Will the horrors of this century surpass those of the last?
As a journalist covering wars, disasters and the environment, I’ve come to realize the existential threats we now face are not just bad people and governments committing mass murder; it is the ongoing elimination of the natural systems that sustain life on earth. The UN defines genocide as actions intended, “to destroy, in whole or in part, a national, ethnical, racial or religious group.”
But what if your actions are intended only to maintain the profitability of what until recently, was the largest industrial combine in human history?
The world’s leaders and the fossil fuel industry seem — through a willful denial of both science and lived experience — intent on preparing the way for a growing multi-generational death count that will stretch well into the future. This is documented in the new UNICEF Children’s Climate Risk Index (CCRI).” It reports that roughly 1 billion children, nearly half of the world’s kids, are already at “extremely high risk” from climate change. The extreme weather events now starting to play out around the world will bring death and dislocation like nothing since World War II, only over a vastly longer run of history. At the present rate, climate change will kill more people than all infectious diseases combined by the end of this century.
The summer of 2021, like the long hot summer of 1988 when NASA’s James Hansen warned the nation about the danger of climate change, is being portrayed as another watershed that may finally lead to action. Amidst raging global disasters, July 2021 marked the hottest month in recorded history (2020 and 2016 were the hottest years). These records are bound to be broken soon. The most recent UN Intergovernmental Panel on Climate Change (IPCC) report, which the secretary-general called “code red for humanity,” warns that we’ve baked increasing warming into the system for at least the next three decades.
In 2008, environmental author Bill McKibben and some friends founded an activist group called 350.org, arguing that we have to keep carbon dioxide in the atmosphere down to 350 parts per million to maintain a healthy livable planet (before the industrial revolution this greenhouse gas was 278 parts per million). In 2020, carbon dioxide reached 412.5 parts per million, the highest it’s been in at least 800,000 years (based on Antarctic ice-core samples). In terms of the human-driven extinction of plant and animal life across the planet, we have not seen the present rate of loss in over 66 million years since a meteor took out the dinosaurs.
We are talking about the kinds of global change that took place 80 to 600 times earlier than the period we identify with the rise of civilization 10,000 years ago. Understanding geological time like that is almost impossible for our short-lived species, so consider this. Most of that cataclysmic shift has happened in the blink of an eye in which I’ve lived my life, a 70-year period during which human population also grew from less than 3 to almost 8 billion people.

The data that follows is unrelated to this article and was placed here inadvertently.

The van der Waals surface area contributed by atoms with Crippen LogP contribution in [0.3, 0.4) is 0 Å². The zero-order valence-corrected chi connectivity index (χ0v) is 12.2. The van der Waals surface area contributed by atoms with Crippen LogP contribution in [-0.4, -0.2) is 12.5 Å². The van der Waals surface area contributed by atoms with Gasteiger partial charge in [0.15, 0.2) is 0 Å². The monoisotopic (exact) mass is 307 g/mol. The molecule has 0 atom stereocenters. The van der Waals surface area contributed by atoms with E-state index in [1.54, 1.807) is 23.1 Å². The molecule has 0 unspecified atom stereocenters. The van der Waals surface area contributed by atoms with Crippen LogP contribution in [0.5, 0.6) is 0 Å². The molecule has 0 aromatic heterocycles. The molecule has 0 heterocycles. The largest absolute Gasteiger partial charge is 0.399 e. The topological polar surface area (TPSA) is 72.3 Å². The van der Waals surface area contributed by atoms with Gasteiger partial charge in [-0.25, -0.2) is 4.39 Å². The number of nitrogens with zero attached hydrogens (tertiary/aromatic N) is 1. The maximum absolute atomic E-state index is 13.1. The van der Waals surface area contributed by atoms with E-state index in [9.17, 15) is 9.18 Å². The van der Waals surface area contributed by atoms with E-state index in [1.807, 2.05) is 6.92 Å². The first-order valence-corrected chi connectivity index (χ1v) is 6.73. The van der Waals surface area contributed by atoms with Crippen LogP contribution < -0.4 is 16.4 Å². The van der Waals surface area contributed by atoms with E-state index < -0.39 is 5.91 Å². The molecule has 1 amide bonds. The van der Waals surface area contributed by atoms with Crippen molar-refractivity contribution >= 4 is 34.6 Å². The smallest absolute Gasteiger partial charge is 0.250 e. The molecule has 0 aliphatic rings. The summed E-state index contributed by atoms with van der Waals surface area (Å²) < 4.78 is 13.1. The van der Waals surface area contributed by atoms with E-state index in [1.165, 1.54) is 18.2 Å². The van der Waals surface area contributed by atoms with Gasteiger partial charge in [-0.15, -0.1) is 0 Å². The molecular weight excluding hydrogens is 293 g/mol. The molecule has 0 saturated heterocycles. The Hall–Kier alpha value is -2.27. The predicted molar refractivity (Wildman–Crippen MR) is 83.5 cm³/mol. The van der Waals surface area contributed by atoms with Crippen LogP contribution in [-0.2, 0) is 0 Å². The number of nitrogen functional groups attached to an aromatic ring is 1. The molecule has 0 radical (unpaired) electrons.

Since I attended the first Earth Day in 1970 half the planet’s large wild animals have been eradicated along with almost one-third of North America’s birds. Even the bats, bees and other pollinators are now in rapid decline —bad news for them, for our crops and for flowering plants.
Small island nations will be the first to go extinct as cultures and as people as a result of fossil fuel-driven sea-level rise and that may well fit within the U.N.’s definition of genocide. In 2010, I asked the then-president of the Pacific island nation of Kiribati, Anote Tong, what the rights of a submerged nation might be. He said this was a question he and others had just brought to the United Nations. He said he’d rather have his people thought of not as climate refugees but as relocating with dignity. I asked him if he could envision his people (some 120,000) staying together in another place. “That’s hard to envision,” he admitted.
This spring the UN High Commission for Refugees estimated that the number of people displaced by climate change-related disasters since that interview a decade ago has risen to 21.5 million per year. That number continues to grow thanks to wildfires, storms and flooding in places such as California, Louisiana and New Jersey.
Unfortunately, while market forces are shifting towards cheaper renewable energy, the U.S. government continues to treat the climate emergency more like the 1983 invasion of Grenada than World War II, the last time the U.S. mobilized all its human and industrial resources to defeat an existential global threat. After that, in a common-sense policy of reconciliation too rare today, the U.S. rebuilt Germany and Italy under the Marshall Plan, growing democracies out of the rubble of fascism.
Rebuilding our ecosystems has to be the Marshall plan of this and the next century starting with a Civilian Climate Corps that’s been proposed by the Biden administration, Sen. Ed Markey (D-Mass.) and Rep. Alexandria Ocasio-Cortez (D-N.Y.) to mobilize the muscle and idealism of today’s rising generation of youth.
But first, we must defeat the ongoing threat posed by fossil fuels’ oligarchs and their managers and enablers including at least one of our nation’s two main political parties.
Burning wood, coal, oil and gas may have made them energy Czars in the 13th, 16th, 19th and 20th centuries. But continuing to profit off the extraction and burning of carbon — knowing what we now know, including the latest science report that 60 percent of oil and gas and 90 percent of coal reserves need to remain in the ground if we have any chance of a livable future, does not make them leaders of “generation energy.” Rather, it should make them targets of the International Criminal Court that investigates crimes against humanity.
David Helvarg is an author, podcaster and executive director of Blue Frontier, an ocean conservation group.